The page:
The Government recently confirmed that it intended to charge fees in Employment Tribunals and the Employment Appeal Tribunal (EAT) and has now issued a consultation paper (pdf) setting out its proposals on the system of fees, including its indicative fee levels. The Government is consulting on two alternative fee options - Options 1 and 2.
Under Option 1, claimants will be required to pay an Issue Fee of up to £250 when the claim is lodged followed by a Hearing Fee of up to £1,250 if the claim proceeds to hearing. Claims will be classified as Level 1, 2 or 3 depending on the type of claim (the more complex the claim, the higher the level – discrimination claims will, for example, be Level 3) and the level will determine the fee payable.
Under Option 2, only an Issue Fee will be payable by the claimant. This will be determined not only by the type of claim but also its value. Claims with a value of up to £30,000 will incur an Issue Fee of up to £600 (again the fee level will depend upon whether it is a Level 1, 2 or 3 claim). If the value of the claim is over £30,000, the Issue Fee is proposed to be a flat £1,750.
Where a claimant brings a number of separate claims within the same action, e.g. unfair dismissal and breach of contract, only one fee will be payable. This is set at the level of the claim that attracts the highest fee.
Options 1 and 2 also share a number of common proposals:
- There are 6 further fees for certain specified applications (e.g. a request for written reasons) made after the claim has been accepted by the Employment Tribunal.
- The HM Courts & Tribunals Service remission system (a scheme intended to ensure access for all to the Courts and Tribunals) will be available for those who need access to the Employment Tribunal or EAT system but cannot afford the fee.
- Tribunals will have the power to order that the unsuccessful party reimburse the fee paid by the winner so that the cost is ultimately born by the party who caused the Tribunal system to be used. The consultation document leaves unclear many of the details, perhaps because they remain to be resolved. For example, what if one of the claimant’s claims is upheld and others are dismissed? Or if the claimant scores a technical victory on liability but is awarded little or no compensation? Perhaps it is time to look again at the Calderbank principles relating to the rejection of reasonable offers, since it is often the party who does not settle when he/it should that actually takes up the Tribunals’ time. Presumably these issues could be wrapped up under a wide enough discretion on the part of the Tribunal, but some guidance would be helpful.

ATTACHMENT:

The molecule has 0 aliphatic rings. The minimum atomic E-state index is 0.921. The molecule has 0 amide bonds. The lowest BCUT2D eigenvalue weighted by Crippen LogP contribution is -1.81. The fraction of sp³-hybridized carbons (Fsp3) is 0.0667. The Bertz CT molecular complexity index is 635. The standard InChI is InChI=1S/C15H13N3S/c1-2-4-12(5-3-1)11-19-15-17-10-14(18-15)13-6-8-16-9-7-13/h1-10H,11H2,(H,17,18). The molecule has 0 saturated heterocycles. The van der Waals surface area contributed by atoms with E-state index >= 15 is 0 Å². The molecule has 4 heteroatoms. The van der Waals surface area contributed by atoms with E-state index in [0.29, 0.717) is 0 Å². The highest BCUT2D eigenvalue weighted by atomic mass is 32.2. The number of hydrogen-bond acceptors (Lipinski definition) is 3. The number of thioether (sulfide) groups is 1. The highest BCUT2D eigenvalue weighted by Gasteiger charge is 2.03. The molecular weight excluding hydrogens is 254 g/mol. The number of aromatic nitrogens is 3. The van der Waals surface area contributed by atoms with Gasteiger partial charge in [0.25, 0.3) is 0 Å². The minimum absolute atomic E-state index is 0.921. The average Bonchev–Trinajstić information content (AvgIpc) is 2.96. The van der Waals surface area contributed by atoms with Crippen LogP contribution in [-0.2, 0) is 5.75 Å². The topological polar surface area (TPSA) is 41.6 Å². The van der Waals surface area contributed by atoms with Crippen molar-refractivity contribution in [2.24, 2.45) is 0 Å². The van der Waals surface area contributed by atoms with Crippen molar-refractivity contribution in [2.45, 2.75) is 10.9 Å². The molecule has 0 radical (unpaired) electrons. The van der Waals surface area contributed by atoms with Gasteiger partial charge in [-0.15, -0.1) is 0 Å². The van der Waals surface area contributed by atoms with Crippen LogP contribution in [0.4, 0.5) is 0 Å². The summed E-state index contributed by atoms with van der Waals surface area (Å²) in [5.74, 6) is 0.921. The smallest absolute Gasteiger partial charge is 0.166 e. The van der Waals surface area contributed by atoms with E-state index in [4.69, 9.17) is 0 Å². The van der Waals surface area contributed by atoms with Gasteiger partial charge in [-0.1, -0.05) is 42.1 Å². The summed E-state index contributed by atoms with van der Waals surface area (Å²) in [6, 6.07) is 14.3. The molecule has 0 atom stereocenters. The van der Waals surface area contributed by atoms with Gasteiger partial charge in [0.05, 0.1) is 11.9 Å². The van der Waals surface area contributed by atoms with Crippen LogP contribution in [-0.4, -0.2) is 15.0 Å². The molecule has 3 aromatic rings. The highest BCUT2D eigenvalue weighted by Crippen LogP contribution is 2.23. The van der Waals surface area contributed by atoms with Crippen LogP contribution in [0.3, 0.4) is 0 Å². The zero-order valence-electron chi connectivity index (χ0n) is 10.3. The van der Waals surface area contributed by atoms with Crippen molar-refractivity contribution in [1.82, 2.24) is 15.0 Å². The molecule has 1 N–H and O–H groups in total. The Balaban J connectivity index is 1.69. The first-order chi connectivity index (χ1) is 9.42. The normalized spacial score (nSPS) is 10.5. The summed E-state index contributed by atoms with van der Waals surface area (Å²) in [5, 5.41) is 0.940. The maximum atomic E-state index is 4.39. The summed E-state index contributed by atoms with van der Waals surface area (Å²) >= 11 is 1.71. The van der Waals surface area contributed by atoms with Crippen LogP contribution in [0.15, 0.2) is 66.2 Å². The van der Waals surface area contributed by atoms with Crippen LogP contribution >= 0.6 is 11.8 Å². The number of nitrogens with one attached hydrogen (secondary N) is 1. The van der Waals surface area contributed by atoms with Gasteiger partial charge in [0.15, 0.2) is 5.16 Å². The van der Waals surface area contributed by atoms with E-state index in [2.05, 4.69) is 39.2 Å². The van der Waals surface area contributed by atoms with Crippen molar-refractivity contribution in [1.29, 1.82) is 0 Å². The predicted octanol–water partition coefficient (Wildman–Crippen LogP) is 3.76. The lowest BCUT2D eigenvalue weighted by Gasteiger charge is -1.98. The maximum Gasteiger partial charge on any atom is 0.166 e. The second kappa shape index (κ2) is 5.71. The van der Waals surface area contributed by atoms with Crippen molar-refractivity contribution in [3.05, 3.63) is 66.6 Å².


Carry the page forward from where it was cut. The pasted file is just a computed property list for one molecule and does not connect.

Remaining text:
The consultation document also sets out indicative fees in relation to multiple claims (i.e. where there is more than one claimant).
In relation to the Employment Appeal Tribunal, the Government is proposing an Issue Fee of £400 when the appeal is made, followed by a Hearing Fee of £1,250.
The timing of the introduction of fee charging for Employment Tribunals and the EAT will depend on the option chosen by the Government. For Option 1 it will be 2013 but for Option 2 it will be 2014.
The closing date for the consultation is 6 March 2012.